• Warning: Spoilers
    I have originally written a review of this back when the movie first aired (acutally before that because I saw a pre-screening at ASU) but removed my review because of a group of vociferous, petty people that were bashing the movie and were being actually hostile to me via personal messages. To hell with them. Here is my original review in its entirety: The movie Walkout revolves around the 1968 Walkout by Chicano students in Los Angeles protesting unequal treatment in the schools. I believe 5 schools were involved (Garfield was one of them & I'm willing to bet that it's the same Garfield High in L.A. that was featured in the movie Stand & Deliver w/EJO.) The students were subjected to corporeal punishment for speaking Spanish in class, they were forced to urinate outside during lunch hour because the schools would lock the bathroom doors, and they would be made to do janitorial work as punishment (but the white students were not.) After making "surveys" to find out the students' wishes, they attempted to have Dr. Nava (played by Edward James Olmos who also directed the film) a school board member present this to the board for implementation. After being stalled the students who were also in cooperating with the "Brown Panthers" (a militant group similar to the Black Panthers) to organize the change as well as a teacher Sal Castro from the school at Lincoln decided to do a Walkout of all 5 schools the following Wednesday. This delay was important because it enabled them to organize & "inspire" by getting the media to be there. As they mentioned more than once in the movie, if it isn't written down in history, it's like it never happened.

    They walked out on the following Wednesday. It was basically a fairly peaceful protest. They decided not to back down & walkout again. But this time only a few of the schools walked out. Unfortunately, the police were there & were merciless in their treatment of the students. The "news" coverage didn't include the beatings and arrests the students received. Downtrodden & feeling as if they didn't accomplish much, the students had a decision to make. They decided to walkout again- this time they invited family and friends. This sent a message to the school board that this would not just "go away" and with the support of their families, they were able to get the school board to listen. But this wasn't the end. The police then began to arrest the "L.A. 13" which were the organizers & the "Brown Panthers" that helped by supporting the students. These people were faced with "conspiracy to commit a misdemeanor" which is a felony & they were looking at 66 years+ in prison. They were finally acquitted a year later.

    One of the best parts of this advance screening was getting to meet Moctesuma Esparza who was an actual participant in the walkouts, one of the "L.A. 13" and the producer of the film. A long time activist, he has also produced such other movies as Selena, Gettysburg, Introducing Dorothy Danderidge, Milagro Beanfield War and Villa Alegre- a children's TV show from 1973 that I remember watching & learning Spanish from! (how about that 6 degrees of separation, eh? Even more bizarre is years ago I got Jaime A. Escalante's autograph- I presented it to Edward James Olmos the inspirational teacher, Mr. Escalante in the movie, Stand and Deliver and he signed the back of it! Cool, huh?! Also, Mr. Olmos' son, Bodie played the part of Mr. Esparza in the movie!) Mr. Olmos was also a VERY inspirational speaker. He mentioned that America does not have one person of color (apart from Martin Luther King, Jr.) that is a real national hero. One must wonder, how long? To meet someone who was a part of history, a part of helping to bring equal rights to people is very special. Mr. Esparza and Mr. Olmos helped to make everyone that was there believe that they too could make a difference. It was a movie that touched me on many levels- not the least of which was the girl's relationship with her father. He didn't understand why she was participating in demonstrations and being an "agitator." But he finally came around & actually encouraged her not to give up in her darkest moment.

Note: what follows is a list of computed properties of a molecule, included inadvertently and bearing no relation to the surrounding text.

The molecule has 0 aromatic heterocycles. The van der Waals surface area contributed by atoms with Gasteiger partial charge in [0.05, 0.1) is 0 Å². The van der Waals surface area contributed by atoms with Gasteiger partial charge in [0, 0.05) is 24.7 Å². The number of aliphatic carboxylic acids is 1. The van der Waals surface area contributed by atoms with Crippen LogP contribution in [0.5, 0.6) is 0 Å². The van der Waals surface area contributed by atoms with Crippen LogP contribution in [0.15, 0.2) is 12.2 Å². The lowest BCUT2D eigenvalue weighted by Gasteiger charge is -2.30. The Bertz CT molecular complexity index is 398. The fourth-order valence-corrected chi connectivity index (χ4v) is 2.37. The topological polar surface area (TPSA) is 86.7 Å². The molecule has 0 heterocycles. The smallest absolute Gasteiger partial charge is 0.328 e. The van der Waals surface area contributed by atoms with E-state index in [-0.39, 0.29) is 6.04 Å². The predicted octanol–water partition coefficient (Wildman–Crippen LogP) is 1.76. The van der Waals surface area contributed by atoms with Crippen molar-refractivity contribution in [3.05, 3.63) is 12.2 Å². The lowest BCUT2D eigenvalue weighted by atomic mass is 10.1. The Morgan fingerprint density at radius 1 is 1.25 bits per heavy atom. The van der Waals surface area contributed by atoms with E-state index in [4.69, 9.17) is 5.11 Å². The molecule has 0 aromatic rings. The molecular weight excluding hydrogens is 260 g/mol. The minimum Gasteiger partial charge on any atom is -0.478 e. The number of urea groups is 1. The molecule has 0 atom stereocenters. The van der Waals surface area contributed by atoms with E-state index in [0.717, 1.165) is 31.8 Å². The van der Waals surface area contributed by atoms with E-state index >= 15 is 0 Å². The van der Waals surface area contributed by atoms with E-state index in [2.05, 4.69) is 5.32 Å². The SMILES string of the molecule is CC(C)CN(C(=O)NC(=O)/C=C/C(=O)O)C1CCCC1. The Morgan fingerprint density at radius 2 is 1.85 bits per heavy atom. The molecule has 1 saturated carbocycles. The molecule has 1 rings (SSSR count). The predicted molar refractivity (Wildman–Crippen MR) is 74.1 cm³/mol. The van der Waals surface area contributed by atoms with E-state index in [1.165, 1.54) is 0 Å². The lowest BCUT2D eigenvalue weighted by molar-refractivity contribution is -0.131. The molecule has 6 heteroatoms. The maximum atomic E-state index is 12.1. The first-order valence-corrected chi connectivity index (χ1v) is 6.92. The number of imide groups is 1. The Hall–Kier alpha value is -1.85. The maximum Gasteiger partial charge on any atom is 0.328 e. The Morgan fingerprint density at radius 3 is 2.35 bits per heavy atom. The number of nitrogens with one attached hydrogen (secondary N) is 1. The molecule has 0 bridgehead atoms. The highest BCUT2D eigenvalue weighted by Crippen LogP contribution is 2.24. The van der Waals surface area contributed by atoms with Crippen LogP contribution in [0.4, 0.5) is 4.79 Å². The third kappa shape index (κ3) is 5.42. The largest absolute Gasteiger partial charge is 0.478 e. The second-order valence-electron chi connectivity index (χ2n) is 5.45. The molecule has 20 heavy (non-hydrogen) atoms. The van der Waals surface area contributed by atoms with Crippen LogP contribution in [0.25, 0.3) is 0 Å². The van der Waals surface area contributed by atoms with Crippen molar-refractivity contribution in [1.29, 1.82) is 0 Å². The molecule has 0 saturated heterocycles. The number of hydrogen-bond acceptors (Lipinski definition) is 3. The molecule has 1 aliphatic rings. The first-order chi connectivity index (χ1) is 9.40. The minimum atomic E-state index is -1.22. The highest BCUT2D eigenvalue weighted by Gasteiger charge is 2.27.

This was an excellent movie, entertaining, informative and relevant. The actual footage of the students being beaten and arrested was not shown until 1995! Almost 30 years after their struggle! I wonder today how often the news shows us only what they want us to see. The struggle for equal rights is NEVER over and I am sure this movie will help to inspire many people. I will definitely tape it on March 18th & buy the DVD! Hopefully the DVD will have lots of extra features. They said it is a possibility that the movie may make it to the theaters. I pray that the Latino/Chicano community will turn out in droves to see this- the support of both the Latino/Chicano community as well as people like myself that support human rights is vital to more movies like this one being made. Knowing our history- OURS as in American history that includes all races and their contributions is what energizes and keeps our way of life vibrant. Getting the message out there is more than half the battle. As someone once told me, "knowledge is power." ¬°Viva la Raza! :)